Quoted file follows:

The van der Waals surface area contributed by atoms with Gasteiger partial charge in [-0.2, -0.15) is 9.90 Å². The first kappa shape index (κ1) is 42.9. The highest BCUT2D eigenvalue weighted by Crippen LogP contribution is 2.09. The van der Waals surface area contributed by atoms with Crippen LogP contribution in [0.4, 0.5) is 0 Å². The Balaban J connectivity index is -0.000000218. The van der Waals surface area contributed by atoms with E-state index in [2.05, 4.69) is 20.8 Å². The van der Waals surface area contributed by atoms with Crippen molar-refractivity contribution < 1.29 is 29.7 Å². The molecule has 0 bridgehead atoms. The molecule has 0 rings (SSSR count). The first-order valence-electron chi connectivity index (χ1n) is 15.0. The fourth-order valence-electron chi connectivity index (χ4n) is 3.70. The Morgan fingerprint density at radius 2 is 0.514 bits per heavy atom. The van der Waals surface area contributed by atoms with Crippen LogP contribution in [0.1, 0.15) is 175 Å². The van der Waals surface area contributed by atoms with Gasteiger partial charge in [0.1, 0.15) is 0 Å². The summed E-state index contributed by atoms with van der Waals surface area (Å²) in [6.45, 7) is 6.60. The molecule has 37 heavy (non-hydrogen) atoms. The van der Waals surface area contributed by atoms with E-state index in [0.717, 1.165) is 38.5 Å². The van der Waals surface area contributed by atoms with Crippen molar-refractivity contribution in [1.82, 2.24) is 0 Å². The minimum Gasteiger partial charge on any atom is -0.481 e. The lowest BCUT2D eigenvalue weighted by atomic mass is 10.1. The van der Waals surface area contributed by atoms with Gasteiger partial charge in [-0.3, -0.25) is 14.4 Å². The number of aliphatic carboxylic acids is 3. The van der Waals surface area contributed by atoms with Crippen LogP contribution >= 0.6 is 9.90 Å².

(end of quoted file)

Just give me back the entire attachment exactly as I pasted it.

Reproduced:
The van der Waals surface area contributed by atoms with Gasteiger partial charge in [-0.2, -0.15) is 9.90 Å². The first kappa shape index (κ1) is 42.9. The highest BCUT2D eigenvalue weighted by Crippen LogP contribution is 2.09. The van der Waals surface area contributed by atoms with Crippen LogP contribution in [0.4, 0.5) is 0 Å². The Balaban J connectivity index is -0.000000218. The van der Waals surface area contributed by atoms with E-state index in [2.05, 4.69) is 20.8 Å². The van der Waals surface area contributed by atoms with Crippen molar-refractivity contribution < 1.29 is 29.7 Å². The molecule has 0 bridgehead atoms. The molecule has 0 rings (SSSR count). The first-order valence-electron chi connectivity index (χ1n) is 15.0. The fourth-order valence-electron chi connectivity index (χ4n) is 3.70. The Morgan fingerprint density at radius 2 is 0.514 bits per heavy atom. The van der Waals surface area contributed by atoms with Crippen LogP contribution in [0.1, 0.15) is 175 Å². The van der Waals surface area contributed by atoms with Gasteiger partial charge in [0.1, 0.15) is 0 Å². The summed E-state index contributed by atoms with van der Waals surface area (Å²) in [6.45, 7) is 6.60. The molecule has 37 heavy (non-hydrogen) atoms. The van der Waals surface area contributed by atoms with E-state index in [0.717, 1.165) is 38.5 Å². The van der Waals surface area contributed by atoms with Crippen molar-refractivity contribution in [1.82, 2.24) is 0 Å². The minimum Gasteiger partial charge on any atom is -0.481 e. The lowest BCUT2D eigenvalue weighted by atomic mass is 10.1. The van der Waals surface area contributed by atoms with Gasteiger partial charge in [-0.3, -0.25) is 14.4 Å². The number of aliphatic carboxylic acids is 3. The van der Waals surface area contributed by atoms with Crippen LogP contribution >= 0.6 is 9.90 Å².